Immigration debate gives life to annual rallies

Published on NewsOK Modified: May 2, 2013 at 2:01 am •  Published: May 2, 2013
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"The mood is much calmer," said Villalobos, who thinks the marches are still an important show of political force.

In Los Angeles, a band playing salsa classics from the back of a truck led a march up Broadway. Demonstrators waved American flags and signs with messages such as "Stop deportations."

"I've held the same job for six years, but I don't have papers," said Mario Vasquez, a supermarket butcher who brought his two Chihuahuas. "Immigration reform would help me and my family and for everybody here."

In downtown Chicago, U.S. Sen. Dick Durbin told thousands of demonstrators that America had a "once-in-a-lifetime opportunity" to change immigration laws.

"We need to seize that opportunity," said the Illinois Democrat, who is part of a bipartisan group of eight senators who introduced the legislation last month.

May Day rallies began in the United States in 2000 during a labor dispute with a restaurant in Los Angeles that drew several hundred demonstrators, said Angelica Salas, executive director of the Coalition for Humane Immigrant Rights of Los Angeles. Crowds grew each year until the House of Representatives passed a tough bill against illegal immigration, sparking a wave of enormous, angry protests from coast to coast in 2006.

The rallies, which coincide with Labor Day in many countries outside the U.S., often have big showings from labor leaders and elected officials.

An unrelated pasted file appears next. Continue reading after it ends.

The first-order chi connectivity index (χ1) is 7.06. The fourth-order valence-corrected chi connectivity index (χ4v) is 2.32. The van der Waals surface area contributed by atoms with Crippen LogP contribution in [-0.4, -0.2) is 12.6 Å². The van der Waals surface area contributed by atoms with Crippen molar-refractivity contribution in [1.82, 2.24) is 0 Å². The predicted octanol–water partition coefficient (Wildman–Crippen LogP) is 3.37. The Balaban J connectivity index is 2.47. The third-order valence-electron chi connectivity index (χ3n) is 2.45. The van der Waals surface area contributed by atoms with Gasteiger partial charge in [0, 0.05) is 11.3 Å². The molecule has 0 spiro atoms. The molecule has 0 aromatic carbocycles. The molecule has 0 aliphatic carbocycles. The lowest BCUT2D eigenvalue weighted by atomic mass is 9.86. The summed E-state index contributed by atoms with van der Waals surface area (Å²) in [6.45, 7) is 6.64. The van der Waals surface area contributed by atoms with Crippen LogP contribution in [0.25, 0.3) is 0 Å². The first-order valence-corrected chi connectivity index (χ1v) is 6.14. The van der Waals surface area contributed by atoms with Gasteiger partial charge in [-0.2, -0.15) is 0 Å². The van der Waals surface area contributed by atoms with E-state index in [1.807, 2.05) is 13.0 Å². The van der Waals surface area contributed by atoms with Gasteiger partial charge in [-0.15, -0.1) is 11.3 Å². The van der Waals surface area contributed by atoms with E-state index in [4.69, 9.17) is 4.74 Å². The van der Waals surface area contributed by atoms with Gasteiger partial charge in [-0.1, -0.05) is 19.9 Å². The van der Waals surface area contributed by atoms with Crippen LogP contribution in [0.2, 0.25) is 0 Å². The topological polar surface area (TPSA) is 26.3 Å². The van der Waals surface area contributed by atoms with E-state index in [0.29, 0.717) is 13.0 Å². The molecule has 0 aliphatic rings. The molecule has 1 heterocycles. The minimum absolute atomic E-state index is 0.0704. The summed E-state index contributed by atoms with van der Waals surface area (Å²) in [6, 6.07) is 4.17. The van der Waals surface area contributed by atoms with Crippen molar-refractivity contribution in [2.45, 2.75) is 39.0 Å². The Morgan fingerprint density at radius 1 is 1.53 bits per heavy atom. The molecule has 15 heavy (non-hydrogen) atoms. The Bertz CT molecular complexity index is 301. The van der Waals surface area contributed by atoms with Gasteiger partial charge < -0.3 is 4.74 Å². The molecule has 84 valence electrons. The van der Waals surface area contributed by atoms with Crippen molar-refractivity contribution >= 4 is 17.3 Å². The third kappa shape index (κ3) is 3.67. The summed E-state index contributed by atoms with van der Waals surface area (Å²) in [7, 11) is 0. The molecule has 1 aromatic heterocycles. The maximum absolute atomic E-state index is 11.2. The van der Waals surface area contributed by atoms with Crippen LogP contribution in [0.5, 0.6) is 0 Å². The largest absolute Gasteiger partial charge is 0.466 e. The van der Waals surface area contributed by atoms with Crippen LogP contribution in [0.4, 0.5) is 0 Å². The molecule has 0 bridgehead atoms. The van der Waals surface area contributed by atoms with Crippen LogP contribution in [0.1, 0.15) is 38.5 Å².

Demonstrators marched in countries around the world, with fury in Europe over austerity measures and rage in Asia over relentlessly low pay, the rising cost of living and hideous working conditions that have left hundreds dead in recent months alone.

The New York crowd was a varied bunch of labor groups, immigrant activists and demonstrators unaffiliated with any specific cause. Among them was 26-year-old Becky Wartell, who was carrying a tall puppet of the Statue of Liberty.

"Every May Day, more groups that have historically considered themselves separate from one another come together," she said.

In Brea, a Los Angeles suburb, a small group opposed to the legislation stood on a freeway bridge waving signs at motorists. One read, "No Amnesty."

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Spagat reported from San Diego. Associated Press writers contributing to this report included Meghan Barr in New York, Morgan True in Concord, N.H., Lauren Gambino in Salem, Ore., Gene Johnson in Seattle, Sara Burnett in Chicago, Edwin Tamara in Los Angeles and Alexandra Tilsley in Denver.